"DNR also doesn't require monitoring of something called fine particulate matter, or PM2.5 for short. That's a measurement for particles 2.5 micrometers and smaller - smaller than the width of human hair - that are common in industrial sites. PM2.5 can come from different kinds of substances - sand, carbon and diesel exhaust, you name it.
Dr. Crispin Pierce of the University of Wisconsin at Eau Claire has been measuring PM2.5 levels at 15 Wisconsin frac sand sites over the last five years. As frac sand mining, processing and everything that comes with it, such as truck and train traffic, have increased, so too have the levels of fine particulate matter.
While the federal Environmental Protection Agency suggests that levels remain below 12, some sites had levels up to 50. The EPA and World Health Organization are both concerned about PM2.5 levels because they can easily get into lungs, potentially causing heart and respiratory problems. "The levels we're measuring around frac sand plants . . . are higher than backgrounds levels," Pierce tells Truthout. "We're concerned about the long-term health effects, cardiovascular risk, bronchitis and things like that."
DNR only requires companies to monitor emission of bigger particulates, not PM2.5. And Pierce says that only 10 percent of companies are actually required by the DNR to comply with these weak regulations.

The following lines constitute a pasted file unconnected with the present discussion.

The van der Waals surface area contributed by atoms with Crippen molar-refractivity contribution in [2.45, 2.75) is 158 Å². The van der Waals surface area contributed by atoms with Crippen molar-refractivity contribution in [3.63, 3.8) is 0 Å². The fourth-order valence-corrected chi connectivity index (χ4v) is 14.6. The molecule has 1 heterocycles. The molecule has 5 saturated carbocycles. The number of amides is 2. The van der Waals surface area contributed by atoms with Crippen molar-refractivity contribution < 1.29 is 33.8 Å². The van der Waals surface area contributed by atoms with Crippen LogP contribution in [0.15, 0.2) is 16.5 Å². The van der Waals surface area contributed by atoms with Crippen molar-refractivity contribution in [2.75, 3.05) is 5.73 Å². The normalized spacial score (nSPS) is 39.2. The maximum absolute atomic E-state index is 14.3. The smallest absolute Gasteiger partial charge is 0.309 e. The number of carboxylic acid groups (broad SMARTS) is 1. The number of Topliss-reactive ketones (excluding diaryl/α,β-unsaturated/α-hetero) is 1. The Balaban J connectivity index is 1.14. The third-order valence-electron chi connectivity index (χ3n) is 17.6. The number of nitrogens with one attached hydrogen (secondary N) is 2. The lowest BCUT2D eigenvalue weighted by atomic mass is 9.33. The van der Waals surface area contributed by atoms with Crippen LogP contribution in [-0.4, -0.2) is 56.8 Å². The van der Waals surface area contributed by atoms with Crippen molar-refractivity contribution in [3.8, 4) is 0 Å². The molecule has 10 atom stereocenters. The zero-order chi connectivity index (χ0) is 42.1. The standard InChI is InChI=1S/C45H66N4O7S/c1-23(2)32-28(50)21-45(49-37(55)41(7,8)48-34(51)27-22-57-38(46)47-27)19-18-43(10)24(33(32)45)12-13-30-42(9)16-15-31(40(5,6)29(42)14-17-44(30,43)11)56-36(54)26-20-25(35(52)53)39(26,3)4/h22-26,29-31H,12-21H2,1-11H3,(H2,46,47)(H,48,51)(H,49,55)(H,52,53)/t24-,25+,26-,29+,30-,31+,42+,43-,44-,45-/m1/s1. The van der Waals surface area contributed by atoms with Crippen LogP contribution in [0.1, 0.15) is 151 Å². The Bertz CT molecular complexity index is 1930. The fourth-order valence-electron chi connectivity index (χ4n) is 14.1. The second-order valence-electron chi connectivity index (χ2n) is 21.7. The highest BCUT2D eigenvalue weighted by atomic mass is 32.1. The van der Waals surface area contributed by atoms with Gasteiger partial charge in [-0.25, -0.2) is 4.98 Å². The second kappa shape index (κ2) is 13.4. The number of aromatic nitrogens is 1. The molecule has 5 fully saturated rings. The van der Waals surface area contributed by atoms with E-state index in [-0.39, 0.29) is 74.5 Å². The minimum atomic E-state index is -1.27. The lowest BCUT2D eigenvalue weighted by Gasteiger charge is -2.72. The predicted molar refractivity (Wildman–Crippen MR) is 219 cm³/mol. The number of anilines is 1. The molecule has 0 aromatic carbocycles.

The DNR's foot-dragging is the result of poor leadership and gutted laws. Cathy Stepp was appointed DNR Secretary in 2010, despite having previously called the agency "anti-development
, anti-transportation, and pro-garter snakes" and having toured Wisconsin as a state senator as part of a legislative committee seeking out criticism of the DNR.
According to the agency website,"
Stepp notes her administration is concentrating on . . . simplifying permitting to accomplish Gov. Scott Walker's goals to create jobs in Wisconsin." For his part, in 2013, Walker signed a mining law, AB1/SB1, which significantly lessens environmental regulations, expedites mining permitting and diminishes DNR oversight. The law has allowed companies to receive mining permits they otherwise wouldn't have, had older, more stringent regulations been in effect."